It has been customary to amplify the signals produced in the coil of a read head by means of a vacuum tube amplifier, and to produce square wave output pulses corresponding to the more nearly sinusoidal waves in the read head coil, by means of other vacuum tube circuits.
The use of transistors for such amplifier and wave shaping circuits presents difficulties because of the frequency limitations of transistors. Difficulty has been encountered with transistor circuits for this purpose because of the necessity of having a fairly wide frequency band over which the circuits will operate. For example, in the machine mentioned above where a normal reading speed of 68 kilocycles was provided, it was found that the amplifier circuit must be effective up to at least 120 kilocycles, in order to avoid serious distortion of the input signal.
An object of the present invention is to provide an improved transistor amplifier circuit for the purpose described.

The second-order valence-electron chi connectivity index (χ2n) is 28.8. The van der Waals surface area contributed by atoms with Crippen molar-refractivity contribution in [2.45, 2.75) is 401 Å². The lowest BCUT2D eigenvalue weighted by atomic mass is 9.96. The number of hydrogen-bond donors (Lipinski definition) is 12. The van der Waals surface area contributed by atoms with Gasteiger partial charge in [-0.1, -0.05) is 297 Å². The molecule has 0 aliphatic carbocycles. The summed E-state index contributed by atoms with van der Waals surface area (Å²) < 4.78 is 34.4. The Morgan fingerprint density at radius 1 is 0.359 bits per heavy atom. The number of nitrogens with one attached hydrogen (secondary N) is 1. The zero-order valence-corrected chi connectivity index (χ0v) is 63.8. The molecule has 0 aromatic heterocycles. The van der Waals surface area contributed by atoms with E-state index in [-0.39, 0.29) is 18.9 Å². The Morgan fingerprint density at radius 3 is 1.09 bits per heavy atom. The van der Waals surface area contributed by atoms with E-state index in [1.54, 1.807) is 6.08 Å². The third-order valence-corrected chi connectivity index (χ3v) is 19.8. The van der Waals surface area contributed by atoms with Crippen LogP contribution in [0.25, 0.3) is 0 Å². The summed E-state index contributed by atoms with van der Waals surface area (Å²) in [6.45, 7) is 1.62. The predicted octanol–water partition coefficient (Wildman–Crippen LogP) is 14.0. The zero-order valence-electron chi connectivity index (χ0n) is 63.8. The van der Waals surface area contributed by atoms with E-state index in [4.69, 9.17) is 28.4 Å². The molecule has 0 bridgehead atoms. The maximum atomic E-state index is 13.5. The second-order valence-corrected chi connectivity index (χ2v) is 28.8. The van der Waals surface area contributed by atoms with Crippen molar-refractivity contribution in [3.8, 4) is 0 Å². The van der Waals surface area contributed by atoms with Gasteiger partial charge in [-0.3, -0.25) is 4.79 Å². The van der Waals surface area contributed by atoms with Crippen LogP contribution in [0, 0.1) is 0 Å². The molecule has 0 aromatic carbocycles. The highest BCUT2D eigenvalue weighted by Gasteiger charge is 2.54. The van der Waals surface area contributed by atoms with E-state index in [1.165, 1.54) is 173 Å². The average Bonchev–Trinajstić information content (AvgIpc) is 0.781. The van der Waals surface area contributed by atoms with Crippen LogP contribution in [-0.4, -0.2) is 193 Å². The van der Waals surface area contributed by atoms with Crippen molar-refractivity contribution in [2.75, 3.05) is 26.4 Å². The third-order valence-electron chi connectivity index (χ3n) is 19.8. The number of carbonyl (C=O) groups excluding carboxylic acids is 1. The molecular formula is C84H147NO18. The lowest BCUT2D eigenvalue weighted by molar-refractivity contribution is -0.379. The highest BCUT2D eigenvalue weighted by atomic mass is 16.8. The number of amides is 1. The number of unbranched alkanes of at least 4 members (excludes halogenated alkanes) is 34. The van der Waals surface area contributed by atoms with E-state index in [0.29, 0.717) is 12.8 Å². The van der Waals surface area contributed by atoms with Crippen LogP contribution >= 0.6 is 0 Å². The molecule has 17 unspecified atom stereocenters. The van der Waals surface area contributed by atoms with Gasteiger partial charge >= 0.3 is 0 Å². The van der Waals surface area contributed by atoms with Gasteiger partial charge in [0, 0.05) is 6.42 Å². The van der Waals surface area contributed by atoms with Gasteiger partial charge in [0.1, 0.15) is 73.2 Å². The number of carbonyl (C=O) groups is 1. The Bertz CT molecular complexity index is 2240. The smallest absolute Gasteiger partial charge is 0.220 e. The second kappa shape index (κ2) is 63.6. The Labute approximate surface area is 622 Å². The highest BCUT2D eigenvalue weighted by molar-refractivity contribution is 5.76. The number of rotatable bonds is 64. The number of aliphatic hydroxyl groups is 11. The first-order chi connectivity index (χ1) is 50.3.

Another object is to provide a transistor amplifier circuit having improved impedance matching characteristics and improved band width characteristics.
Another object is to provide an improved stage for a transistor amplifier which is adapted to have a high input impedance and to operate over a wide frequency band.
Another object is to provide a multi-stage transistor amplifier with a feedback to improve the band width characteristics.
Another object is to provide a combined amplifier and single-shot trigger circuit employing transistors; to perform amplifying andwave shaping functions.
Another object is to provide an improved single-shot trigger circuit.